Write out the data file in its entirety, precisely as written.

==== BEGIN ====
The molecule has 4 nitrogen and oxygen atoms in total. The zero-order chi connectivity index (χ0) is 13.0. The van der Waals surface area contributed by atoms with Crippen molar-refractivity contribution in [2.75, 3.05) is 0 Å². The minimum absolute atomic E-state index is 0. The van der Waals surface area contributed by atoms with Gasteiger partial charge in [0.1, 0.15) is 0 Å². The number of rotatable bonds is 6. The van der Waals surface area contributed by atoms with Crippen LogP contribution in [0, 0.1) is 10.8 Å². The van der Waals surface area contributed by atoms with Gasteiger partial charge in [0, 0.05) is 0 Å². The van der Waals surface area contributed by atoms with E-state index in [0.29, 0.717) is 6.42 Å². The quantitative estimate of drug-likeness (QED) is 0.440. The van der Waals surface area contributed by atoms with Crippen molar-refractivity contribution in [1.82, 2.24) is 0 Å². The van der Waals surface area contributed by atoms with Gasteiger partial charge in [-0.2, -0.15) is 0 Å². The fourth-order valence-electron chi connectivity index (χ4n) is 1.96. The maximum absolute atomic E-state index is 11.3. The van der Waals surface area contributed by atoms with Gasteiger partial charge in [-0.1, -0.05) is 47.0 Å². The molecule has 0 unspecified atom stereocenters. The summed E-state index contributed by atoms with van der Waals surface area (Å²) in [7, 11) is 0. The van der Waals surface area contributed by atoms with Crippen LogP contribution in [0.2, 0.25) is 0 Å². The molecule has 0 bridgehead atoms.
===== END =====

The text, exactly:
The molecule has 4 nitrogen and oxygen atoms in total. The zero-order chi connectivity index (χ0) is 13.0. The van der Waals surface area contributed by atoms with Crippen molar-refractivity contribution in [2.75, 3.05) is 0 Å². The minimum absolute atomic E-state index is 0. The van der Waals surface area contributed by atoms with Gasteiger partial charge in [0.1, 0.15) is 0 Å². The number of rotatable bonds is 6. The van der Waals surface area contributed by atoms with Crippen LogP contribution in [0, 0.1) is 10.8 Å². The van der Waals surface area contributed by atoms with Gasteiger partial charge in [0, 0.05) is 0 Å². The van der Waals surface area contributed by atoms with E-state index in [0.29, 0.717) is 6.42 Å². The quantitative estimate of drug-likeness (QED) is 0.440. The van der Waals surface area contributed by atoms with Crippen molar-refractivity contribution in [1.82, 2.24) is 0 Å². The van der Waals surface area contributed by atoms with Gasteiger partial charge in [-0.2, -0.15) is 0 Å². The fourth-order valence-electron chi connectivity index (χ4n) is 1.96. The maximum absolute atomic E-state index is 11.3. The van der Waals surface area contributed by atoms with Gasteiger partial charge in [-0.1, -0.05) is 47.0 Å². The molecule has 0 unspecified atom stereocenters. The summed E-state index contributed by atoms with van der Waals surface area (Å²) in [7, 11) is 0. The van der Waals surface area contributed by atoms with Crippen LogP contribution in [0.2, 0.25) is 0 Å². The molecule has 0 bridgehead atoms.